Q116. "I am wondering who actually was the first
to sign the Constitution and when was it signed?"
A. The answer to the second question can be found quite easily by checking the Constitution itself. The answer to the
first question is actually a little harder to determine. An image of the last
page shows the signatures of the conventioneers, and though that of George
Washington is at the top, that does not mean that he signed first. He signed
his name as "President and deputy from Virginia," so maybe he signed when the
others from Virginia signed. The signature of William Jackson, the secretary of
the convention, is also prominent. That of George Read is first in the left hand
column, and John Langdon is first in the right hand column. The point is,
looking at the document is not the best way to determine who signed first.
The best secondary source of information would be the Minutes taken by
James Madison. But Madison's notes on this day, on this particular issue, are
scant: "The members then proceeded to sign the instrument."
The next best source would be other papers or letters written by anyone at
the Convention. Unfortunately, I do not have access to great resources in this
area. I would call on anyone with such access to let me know if my final
conclusion is rendered incorrect by any such paper.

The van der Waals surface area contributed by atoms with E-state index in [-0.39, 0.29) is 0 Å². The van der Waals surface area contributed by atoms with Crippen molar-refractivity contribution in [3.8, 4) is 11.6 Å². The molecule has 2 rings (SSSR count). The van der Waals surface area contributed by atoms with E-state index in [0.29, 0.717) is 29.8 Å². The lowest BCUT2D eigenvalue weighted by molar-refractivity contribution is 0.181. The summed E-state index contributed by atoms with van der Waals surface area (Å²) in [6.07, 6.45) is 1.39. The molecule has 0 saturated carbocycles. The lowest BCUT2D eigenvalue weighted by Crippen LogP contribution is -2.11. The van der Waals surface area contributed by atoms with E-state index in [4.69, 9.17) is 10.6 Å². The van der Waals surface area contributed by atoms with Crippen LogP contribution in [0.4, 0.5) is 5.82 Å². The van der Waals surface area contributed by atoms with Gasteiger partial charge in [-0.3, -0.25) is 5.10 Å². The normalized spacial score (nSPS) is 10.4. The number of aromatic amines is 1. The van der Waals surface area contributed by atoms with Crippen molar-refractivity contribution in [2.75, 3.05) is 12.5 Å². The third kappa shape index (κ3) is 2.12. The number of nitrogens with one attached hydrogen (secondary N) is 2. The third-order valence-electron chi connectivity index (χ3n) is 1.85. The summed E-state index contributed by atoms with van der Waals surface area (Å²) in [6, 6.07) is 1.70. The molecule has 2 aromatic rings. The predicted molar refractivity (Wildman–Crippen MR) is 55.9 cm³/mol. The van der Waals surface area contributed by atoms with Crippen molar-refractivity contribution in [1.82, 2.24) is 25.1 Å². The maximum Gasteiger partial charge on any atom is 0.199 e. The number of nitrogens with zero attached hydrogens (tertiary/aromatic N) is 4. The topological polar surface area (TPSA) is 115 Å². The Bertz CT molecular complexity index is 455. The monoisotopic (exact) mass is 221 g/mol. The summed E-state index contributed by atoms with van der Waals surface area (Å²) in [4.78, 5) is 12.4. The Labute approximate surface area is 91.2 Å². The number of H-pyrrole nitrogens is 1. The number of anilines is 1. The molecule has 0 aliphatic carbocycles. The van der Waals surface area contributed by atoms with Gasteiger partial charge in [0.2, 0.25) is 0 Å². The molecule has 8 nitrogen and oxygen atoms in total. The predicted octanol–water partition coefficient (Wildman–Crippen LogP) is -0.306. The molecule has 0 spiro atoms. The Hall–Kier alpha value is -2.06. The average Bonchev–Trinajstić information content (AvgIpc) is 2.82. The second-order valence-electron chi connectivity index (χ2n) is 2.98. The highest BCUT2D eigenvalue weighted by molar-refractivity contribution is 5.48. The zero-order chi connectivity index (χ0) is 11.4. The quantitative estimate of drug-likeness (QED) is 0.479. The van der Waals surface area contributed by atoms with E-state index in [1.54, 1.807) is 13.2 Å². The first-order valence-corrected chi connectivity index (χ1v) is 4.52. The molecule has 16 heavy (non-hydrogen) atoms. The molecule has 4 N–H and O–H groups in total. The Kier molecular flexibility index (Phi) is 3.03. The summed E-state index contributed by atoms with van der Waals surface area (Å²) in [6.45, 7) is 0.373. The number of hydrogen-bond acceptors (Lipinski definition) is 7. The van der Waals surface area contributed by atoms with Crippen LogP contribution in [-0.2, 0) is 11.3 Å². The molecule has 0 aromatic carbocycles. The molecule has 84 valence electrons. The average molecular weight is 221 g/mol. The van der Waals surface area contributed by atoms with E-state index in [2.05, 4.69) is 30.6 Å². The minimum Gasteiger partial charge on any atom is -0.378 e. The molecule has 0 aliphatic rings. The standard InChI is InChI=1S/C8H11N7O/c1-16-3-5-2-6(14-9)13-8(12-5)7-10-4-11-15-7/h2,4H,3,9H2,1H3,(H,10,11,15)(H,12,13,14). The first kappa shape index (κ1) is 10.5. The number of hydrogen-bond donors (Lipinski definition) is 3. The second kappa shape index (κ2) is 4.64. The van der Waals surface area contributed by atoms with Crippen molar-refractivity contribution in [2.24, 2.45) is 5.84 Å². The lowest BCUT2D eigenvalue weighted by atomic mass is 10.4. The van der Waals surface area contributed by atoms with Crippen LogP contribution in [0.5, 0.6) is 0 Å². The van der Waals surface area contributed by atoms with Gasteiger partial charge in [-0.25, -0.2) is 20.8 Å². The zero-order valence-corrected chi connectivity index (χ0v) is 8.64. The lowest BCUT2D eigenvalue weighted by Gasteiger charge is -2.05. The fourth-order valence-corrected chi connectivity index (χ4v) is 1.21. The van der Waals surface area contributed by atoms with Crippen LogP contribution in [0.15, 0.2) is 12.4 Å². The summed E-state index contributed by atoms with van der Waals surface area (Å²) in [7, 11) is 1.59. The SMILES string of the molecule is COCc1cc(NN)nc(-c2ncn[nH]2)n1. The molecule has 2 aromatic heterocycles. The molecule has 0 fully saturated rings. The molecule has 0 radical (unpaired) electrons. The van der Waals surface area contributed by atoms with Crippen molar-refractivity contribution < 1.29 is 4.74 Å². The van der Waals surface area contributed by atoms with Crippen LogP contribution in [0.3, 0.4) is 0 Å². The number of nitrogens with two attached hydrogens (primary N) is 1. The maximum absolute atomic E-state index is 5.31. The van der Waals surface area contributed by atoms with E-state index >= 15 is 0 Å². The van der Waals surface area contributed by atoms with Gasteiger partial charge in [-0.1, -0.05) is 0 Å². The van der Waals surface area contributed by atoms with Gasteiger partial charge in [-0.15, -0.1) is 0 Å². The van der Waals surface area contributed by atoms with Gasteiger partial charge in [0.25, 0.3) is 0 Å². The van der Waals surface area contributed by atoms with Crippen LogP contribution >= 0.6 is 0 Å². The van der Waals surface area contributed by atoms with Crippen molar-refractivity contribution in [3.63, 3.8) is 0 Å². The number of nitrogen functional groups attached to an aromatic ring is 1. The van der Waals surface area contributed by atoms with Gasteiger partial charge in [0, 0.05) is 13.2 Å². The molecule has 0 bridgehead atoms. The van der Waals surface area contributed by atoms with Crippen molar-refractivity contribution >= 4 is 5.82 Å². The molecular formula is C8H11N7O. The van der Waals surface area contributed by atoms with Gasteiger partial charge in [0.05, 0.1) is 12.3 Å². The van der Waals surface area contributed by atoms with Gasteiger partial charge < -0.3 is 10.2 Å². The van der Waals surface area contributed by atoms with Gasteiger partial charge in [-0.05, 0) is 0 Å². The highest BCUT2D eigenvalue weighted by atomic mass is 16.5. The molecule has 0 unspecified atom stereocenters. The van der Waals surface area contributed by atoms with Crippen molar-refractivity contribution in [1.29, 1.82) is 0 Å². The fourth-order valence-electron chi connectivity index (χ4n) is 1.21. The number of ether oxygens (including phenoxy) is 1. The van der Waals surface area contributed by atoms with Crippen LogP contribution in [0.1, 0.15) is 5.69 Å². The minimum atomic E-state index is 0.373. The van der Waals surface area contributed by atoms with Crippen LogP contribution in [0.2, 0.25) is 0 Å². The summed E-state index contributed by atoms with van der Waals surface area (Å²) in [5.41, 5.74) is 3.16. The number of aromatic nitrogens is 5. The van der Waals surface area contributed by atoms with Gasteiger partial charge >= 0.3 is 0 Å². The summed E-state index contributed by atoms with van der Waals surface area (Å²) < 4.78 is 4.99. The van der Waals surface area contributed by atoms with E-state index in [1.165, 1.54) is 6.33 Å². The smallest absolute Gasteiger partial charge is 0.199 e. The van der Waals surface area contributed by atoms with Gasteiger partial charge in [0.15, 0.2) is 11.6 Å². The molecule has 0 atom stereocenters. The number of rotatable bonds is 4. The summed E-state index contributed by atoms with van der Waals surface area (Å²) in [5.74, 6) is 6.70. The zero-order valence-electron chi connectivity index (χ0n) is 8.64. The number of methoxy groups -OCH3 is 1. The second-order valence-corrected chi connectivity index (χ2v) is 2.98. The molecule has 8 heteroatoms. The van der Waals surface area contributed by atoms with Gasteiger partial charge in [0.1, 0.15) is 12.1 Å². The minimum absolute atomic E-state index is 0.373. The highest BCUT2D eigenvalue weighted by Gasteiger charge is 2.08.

The last source of information is books about the Convention. There are
many, of which I have a few. After consulting with them, some merely parrot
Madison's words, some note that the delegates signed in order of state, and one
notes that Washington signed first. The authors of these books that did not
state one way or the other are all correct, and the one that states that
Washington signed first is providing an opinion based on reasonable
Using some reasonable deductions of my own, I've concluded that Washington
signed first. The fact that his signature is at the top of the lists of names
is one particularly telling fact. The respect that the conventioneers had for
Washington as both a person and as the president of the convention is another
indication that he would have been asked or have been expected to sign first.
It is reasonable, then, to say with as much certainty as possible, that George
Washington signed the Constitution first.